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Eight destinations could be granted green virus travel status after May 17

By JULIAN SHEA in London | China Daily Global | Updated: 2021-04-19 10:01

Travelers walk through Terminal 2 at Heathrow Airport, amid the coronavirus disease (COVID-19) outbreak in London, Britain on Feb 14, 2021. [Photo/Agencies]

The much-anticipated 'green list' of safe countries and regions for British travelers to visit without needing quarantine on their return could reportedly comprise just eight countries.

Senior figures in the travel industry have been conducting novel coronavirus risk assessments of 52 countries ahead of an announcement on May 17, as the next part of the British government's COVID-19 recovery road map, which aims to revive the dormant international travel industry.

Currently, all but essential overseas travel remains forbidden until May 17, when a so-called traffic light system of countries' risk is to be brought in. Results will be finalized nearer the time, but the Daily Telegraph reports a draft of the report being circulated within the travel industry shows just eight destinations-the United States, Iceland, Israel, Gibraltar, Malta, Ireland, Australia and New Zealand-are currently deemed at green level.

The requirements used in assessment include vaccination levels, reported outbreaks of variants, and prevalence of the main coronavirus.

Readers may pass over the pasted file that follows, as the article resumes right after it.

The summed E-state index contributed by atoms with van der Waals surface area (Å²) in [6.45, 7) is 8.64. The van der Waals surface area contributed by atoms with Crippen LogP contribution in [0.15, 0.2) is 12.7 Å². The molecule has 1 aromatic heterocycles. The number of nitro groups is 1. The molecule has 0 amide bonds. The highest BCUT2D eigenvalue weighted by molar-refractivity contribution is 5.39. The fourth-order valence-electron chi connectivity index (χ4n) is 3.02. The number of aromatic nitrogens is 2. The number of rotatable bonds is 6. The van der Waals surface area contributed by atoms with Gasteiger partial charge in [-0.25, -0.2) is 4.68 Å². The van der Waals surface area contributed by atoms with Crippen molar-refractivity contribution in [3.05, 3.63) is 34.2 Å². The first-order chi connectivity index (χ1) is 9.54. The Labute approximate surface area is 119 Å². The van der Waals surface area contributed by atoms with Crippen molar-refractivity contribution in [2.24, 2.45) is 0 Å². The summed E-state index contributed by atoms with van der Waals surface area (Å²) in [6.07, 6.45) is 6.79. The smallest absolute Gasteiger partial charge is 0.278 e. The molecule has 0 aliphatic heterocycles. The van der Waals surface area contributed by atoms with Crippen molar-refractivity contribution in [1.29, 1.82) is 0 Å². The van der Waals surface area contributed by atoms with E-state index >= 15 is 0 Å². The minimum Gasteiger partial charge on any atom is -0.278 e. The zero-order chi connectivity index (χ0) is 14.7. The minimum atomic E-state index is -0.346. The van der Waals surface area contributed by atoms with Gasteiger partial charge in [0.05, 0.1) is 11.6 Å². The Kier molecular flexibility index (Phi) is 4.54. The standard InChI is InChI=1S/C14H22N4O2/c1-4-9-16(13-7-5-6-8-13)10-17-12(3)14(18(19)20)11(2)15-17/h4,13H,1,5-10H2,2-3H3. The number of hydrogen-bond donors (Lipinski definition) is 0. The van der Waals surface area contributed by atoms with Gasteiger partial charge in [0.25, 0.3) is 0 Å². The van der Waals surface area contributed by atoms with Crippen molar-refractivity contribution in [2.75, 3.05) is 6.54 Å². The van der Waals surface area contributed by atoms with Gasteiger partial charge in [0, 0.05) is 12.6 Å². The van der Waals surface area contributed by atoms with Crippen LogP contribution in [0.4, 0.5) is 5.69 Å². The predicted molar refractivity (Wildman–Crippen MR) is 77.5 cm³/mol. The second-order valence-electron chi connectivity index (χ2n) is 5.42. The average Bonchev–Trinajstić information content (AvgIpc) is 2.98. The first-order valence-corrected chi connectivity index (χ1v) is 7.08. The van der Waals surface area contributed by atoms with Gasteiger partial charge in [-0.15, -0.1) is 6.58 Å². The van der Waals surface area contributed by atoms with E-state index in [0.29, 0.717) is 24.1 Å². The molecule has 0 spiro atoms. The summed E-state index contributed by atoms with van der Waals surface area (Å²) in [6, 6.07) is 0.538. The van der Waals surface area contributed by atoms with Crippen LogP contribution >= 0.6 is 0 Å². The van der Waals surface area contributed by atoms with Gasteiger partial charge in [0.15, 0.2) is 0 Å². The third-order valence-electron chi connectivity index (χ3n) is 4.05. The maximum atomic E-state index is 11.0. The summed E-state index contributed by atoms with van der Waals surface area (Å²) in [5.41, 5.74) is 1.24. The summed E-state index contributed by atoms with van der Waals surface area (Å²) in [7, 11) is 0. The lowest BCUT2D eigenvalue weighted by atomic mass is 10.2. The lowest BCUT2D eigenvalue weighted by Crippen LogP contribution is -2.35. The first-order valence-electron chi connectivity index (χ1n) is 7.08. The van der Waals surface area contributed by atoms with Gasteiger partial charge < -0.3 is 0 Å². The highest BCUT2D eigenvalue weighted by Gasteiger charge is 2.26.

Just five places-the US, Israel, Gibraltar, United Arab Emirates and Malta-meet the green requirement of 30 per cent of the populations having had a single vaccine dose, with Australia and New Zealand included because of the lack of community spread.

"The surest case for green must be Gibraltar," the report says. "It has essentially zero cases of any type and the population is fully vaccinated.

"Israel must be the next most likely. Again, it has vaccinated close to its entire population and case numbers are below even last year's threshold."

The initial May list is likely to be reassessed toward the end of June, which could potentially cause a surge in holiday bookings.

As it stands, many popular European destinations will at first be amber, which means returning travelers must isolate at home, but countries including Croatia, Turkey and France are still adjudged to be red, which could require isolation in a hotel at the returning traveler's own expense.

However, for what the paper calls "political and economic reasons", this heightened classification is unlikely to be imposed.

Some popular island destinations may receive more favorable categorization than their mainland states, however. "Last year, the Spanish and Greek islands were given a lower-risk rating than the mainland, and that could happen again this year," the report said.

When questioned on Sky News earlier this month about the potential for Britons being able to go on holidays abroad this summer, Transport Secretary Grant Shapps was cautious but hopeful of having good news.

"I think people would want to be clear about which countries are going to be in the different traffic light system," he said.

"There is only two or three weeks to wait before we publish that list itself. But yes, tentative progress, for the first time, people can start to think about visiting loved ones abroad, or perhaps a summer holiday.

"But we're doing it very, very cautiously, because we don't want to see any return of coronavirus in this country."

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